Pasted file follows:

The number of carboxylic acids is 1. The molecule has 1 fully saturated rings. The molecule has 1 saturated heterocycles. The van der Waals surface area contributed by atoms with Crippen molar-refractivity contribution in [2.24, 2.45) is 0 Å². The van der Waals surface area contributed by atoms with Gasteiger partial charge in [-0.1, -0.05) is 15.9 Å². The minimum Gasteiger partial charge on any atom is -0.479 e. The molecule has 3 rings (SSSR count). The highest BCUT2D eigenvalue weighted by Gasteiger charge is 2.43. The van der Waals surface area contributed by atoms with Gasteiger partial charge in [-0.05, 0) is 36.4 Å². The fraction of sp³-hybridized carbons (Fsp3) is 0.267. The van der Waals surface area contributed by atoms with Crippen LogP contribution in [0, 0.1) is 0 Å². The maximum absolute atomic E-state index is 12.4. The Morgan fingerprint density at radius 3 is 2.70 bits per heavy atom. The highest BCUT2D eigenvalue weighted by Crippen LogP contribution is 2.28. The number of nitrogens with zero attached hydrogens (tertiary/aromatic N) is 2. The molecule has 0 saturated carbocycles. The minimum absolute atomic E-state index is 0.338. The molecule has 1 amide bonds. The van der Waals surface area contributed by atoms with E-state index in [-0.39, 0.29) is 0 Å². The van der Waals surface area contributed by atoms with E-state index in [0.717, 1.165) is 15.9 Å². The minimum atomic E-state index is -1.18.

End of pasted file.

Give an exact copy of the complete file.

The number of carboxylic acids is 1. The molecule has 1 fully saturated rings. The molecule has 1 saturated heterocycles. The van der Waals surface area contributed by atoms with Crippen molar-refractivity contribution in [2.24, 2.45) is 0 Å². The van der Waals surface area contributed by atoms with Gasteiger partial charge in [-0.1, -0.05) is 15.9 Å². The minimum Gasteiger partial charge on any atom is -0.479 e. The molecule has 3 rings (SSSR count). The highest BCUT2D eigenvalue weighted by Gasteiger charge is 2.43. The van der Waals surface area contributed by atoms with Gasteiger partial charge in [-0.05, 0) is 36.4 Å². The fraction of sp³-hybridized carbons (Fsp3) is 0.267. The van der Waals surface area contributed by atoms with Crippen LogP contribution in [0, 0.1) is 0 Å². The maximum absolute atomic E-state index is 12.4. The Morgan fingerprint density at radius 3 is 2.70 bits per heavy atom. The highest BCUT2D eigenvalue weighted by Crippen LogP contribution is 2.28. The number of nitrogens with zero attached hydrogens (tertiary/aromatic N) is 2. The molecule has 0 saturated carbocycles. The minimum absolute atomic E-state index is 0.338. The molecule has 1 amide bonds. The van der Waals surface area contributed by atoms with E-state index in [-0.39, 0.29) is 0 Å². The van der Waals surface area contributed by atoms with E-state index in [0.717, 1.165) is 15.9 Å². The minimum atomic E-state index is -1.18.